Thirteen people and three companies have been charged with political tampering, bank fraud and aggravated identity theft. The indictment said some defendants communicated with unwitting members of the Trump campaign.
US special counsel Robert Mueller and his team have charged 13 Russian nationals and three Russian companies with tampering in the country's political process, the US Department of Justice confirmed on Friday.
The indictment lists a multimillion dollar scheme with a timeframe from 2014 to the present, "including the presidential election of 2016."
The defendants are also accused of an elaborate plot "disparaging Hillary Clinton" and promoting the campaign of President Donald Trump using divisive fake social media posts and advertisements across a variety of platforms and purchased in the names of American citizens. The ultimate goal of the group was to "sow discord in the US political system."
The unsealed document alleges that Yevgeny Prigozhin, an ally of Russian President Vladimir Putin, managed the group that was based in St. Petersburg but also made trips to the US states of Nevada, California, New Mexico, Colorado, Illinois, Michigan, Louisiana, Texas, Georgia and New York in the hopes of swaying the so-called "purple states" into voting for Trump.
The charges also allege that the interference included encouraging "US minority groups not to vote in the 2016 US presidential election or to vote for a third-party...candidate."
Although only 13 people are named in the indictment, the election meddling allegedly involved "hundreds" of people working round-the-clock shifts.
Russian Foreign Ministry: Charges 'absurd'
Prigozhin said he was not upset by the indictment, telling Russian news agency RIA that "Americans are very emotional," and see what they want to see.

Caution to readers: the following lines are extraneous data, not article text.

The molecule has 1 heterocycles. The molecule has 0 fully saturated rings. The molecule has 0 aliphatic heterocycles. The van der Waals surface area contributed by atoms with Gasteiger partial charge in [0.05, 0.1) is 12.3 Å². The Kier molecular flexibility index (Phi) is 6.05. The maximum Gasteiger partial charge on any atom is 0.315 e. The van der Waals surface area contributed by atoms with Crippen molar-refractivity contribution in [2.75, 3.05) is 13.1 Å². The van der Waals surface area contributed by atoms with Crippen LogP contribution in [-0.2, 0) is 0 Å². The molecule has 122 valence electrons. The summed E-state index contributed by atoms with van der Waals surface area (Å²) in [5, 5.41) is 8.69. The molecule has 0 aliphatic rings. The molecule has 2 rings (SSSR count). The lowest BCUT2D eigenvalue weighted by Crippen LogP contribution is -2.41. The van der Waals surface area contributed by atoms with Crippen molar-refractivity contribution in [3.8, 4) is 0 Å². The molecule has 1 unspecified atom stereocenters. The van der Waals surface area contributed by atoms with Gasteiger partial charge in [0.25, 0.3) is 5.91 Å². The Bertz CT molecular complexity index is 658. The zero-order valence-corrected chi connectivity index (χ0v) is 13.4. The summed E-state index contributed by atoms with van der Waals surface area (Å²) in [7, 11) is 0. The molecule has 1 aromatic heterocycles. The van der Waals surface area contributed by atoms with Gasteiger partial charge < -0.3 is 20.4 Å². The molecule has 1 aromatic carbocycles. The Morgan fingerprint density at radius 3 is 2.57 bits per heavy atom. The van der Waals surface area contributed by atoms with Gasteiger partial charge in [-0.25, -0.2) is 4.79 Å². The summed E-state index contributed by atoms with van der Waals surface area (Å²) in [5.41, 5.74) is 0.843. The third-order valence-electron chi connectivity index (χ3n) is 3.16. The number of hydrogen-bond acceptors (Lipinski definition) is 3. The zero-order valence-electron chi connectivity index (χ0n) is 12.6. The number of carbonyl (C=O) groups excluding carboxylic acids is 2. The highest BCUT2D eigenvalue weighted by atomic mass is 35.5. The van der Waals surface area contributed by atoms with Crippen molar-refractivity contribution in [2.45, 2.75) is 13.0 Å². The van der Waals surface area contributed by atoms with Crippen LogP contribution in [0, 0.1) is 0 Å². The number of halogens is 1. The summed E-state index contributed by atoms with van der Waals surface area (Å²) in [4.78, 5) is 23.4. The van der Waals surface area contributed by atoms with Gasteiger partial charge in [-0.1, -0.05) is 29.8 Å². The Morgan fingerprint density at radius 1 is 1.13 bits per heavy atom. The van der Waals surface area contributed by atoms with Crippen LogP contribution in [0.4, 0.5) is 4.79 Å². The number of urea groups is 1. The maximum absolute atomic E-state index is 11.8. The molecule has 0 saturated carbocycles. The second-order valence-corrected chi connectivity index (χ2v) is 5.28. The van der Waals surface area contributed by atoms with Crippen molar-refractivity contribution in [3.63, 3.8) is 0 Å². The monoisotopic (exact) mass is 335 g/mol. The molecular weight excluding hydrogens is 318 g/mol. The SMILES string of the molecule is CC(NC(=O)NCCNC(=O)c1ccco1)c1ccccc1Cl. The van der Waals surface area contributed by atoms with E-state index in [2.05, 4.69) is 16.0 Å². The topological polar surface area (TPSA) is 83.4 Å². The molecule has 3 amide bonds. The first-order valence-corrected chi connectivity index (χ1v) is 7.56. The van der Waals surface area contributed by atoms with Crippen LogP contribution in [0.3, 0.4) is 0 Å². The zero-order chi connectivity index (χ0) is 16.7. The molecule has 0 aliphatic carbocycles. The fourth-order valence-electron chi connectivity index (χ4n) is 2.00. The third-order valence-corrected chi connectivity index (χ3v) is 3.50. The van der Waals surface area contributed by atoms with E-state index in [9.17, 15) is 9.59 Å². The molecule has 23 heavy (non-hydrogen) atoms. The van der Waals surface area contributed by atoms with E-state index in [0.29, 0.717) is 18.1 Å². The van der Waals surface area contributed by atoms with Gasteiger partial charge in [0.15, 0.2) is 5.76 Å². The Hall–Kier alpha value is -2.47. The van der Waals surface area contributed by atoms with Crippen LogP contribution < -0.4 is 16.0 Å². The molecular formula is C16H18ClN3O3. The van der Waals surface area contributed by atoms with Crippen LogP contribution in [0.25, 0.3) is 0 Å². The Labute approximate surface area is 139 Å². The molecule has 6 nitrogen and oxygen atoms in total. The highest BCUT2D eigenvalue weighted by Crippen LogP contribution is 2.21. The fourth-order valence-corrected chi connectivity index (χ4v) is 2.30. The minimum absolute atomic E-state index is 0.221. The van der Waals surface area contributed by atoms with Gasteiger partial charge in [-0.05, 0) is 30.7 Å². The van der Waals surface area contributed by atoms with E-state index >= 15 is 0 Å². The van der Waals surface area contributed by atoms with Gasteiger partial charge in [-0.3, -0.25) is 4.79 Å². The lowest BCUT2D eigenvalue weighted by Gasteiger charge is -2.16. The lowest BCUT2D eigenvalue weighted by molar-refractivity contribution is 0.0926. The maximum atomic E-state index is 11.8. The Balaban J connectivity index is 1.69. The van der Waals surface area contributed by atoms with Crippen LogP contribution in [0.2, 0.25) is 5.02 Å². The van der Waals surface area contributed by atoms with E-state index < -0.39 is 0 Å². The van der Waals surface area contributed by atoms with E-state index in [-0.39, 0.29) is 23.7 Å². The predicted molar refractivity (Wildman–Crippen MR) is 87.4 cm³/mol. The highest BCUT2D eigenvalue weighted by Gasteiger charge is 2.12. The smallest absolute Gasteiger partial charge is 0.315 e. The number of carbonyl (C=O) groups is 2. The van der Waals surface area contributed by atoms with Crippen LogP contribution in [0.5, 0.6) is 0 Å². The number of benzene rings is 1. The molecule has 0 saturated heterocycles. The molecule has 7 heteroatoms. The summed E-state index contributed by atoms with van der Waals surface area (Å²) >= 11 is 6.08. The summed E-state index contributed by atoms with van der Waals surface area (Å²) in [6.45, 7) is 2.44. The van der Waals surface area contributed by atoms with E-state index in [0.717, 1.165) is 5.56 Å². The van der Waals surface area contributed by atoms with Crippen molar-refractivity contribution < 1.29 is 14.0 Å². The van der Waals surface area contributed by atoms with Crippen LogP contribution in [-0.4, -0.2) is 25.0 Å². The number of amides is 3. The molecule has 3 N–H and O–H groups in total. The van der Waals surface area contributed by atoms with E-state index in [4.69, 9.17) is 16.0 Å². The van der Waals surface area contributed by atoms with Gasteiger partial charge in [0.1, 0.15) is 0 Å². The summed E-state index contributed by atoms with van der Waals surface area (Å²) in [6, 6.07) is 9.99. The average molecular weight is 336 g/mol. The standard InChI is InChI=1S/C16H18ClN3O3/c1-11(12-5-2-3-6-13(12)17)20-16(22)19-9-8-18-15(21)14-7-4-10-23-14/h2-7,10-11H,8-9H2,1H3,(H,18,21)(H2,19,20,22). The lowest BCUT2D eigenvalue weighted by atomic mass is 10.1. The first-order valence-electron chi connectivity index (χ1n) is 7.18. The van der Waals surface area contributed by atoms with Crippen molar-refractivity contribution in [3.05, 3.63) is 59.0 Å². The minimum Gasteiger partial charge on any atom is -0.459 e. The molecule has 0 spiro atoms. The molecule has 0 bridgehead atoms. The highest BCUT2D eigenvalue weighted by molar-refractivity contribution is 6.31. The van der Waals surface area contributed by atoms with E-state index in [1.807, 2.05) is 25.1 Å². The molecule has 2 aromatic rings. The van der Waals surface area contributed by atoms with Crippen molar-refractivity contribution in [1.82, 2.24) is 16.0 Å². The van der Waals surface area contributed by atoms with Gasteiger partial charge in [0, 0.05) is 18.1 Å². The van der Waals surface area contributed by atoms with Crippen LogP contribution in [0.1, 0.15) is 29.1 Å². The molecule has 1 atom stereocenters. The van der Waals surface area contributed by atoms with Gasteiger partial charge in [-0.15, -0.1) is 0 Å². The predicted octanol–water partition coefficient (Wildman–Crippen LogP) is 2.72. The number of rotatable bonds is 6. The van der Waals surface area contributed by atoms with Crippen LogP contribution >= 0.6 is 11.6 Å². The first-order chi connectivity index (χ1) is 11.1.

A spokeswoman for the Russian foreign ministry dismissed the charges as "absurd."
The charges also include conspiracy, bank fraud and aggravated identity theft. They stem from Mueller's investigation into whether there was illegal coordination between the Trump campaign and the Kremlin.
US Deputy Attorney General Rod Rosenstein stressed that "there is no allegation in this indictment that any American was a knowing participant in this illegal activity."
"This indictment serves as a reminder that people are not always who they appear to be on the internet," Rosenstein told reporters. "The indictment alleges that the Russian conspirators want to promote discord in the United States and undermine public confidence in democracy. We must not allow them to succeed."
President Trump wrote on Twitter that his campaign "did nothing wrong."
In a separate filing, Mueller indicted a Californian man named Richard Pinedo for selling bank accounts, which unbeknownst to Pinedo were going to the Russian meddlers. Pinedo has pled guilty to the charges.
es/kms (AP, AFP, Reuters)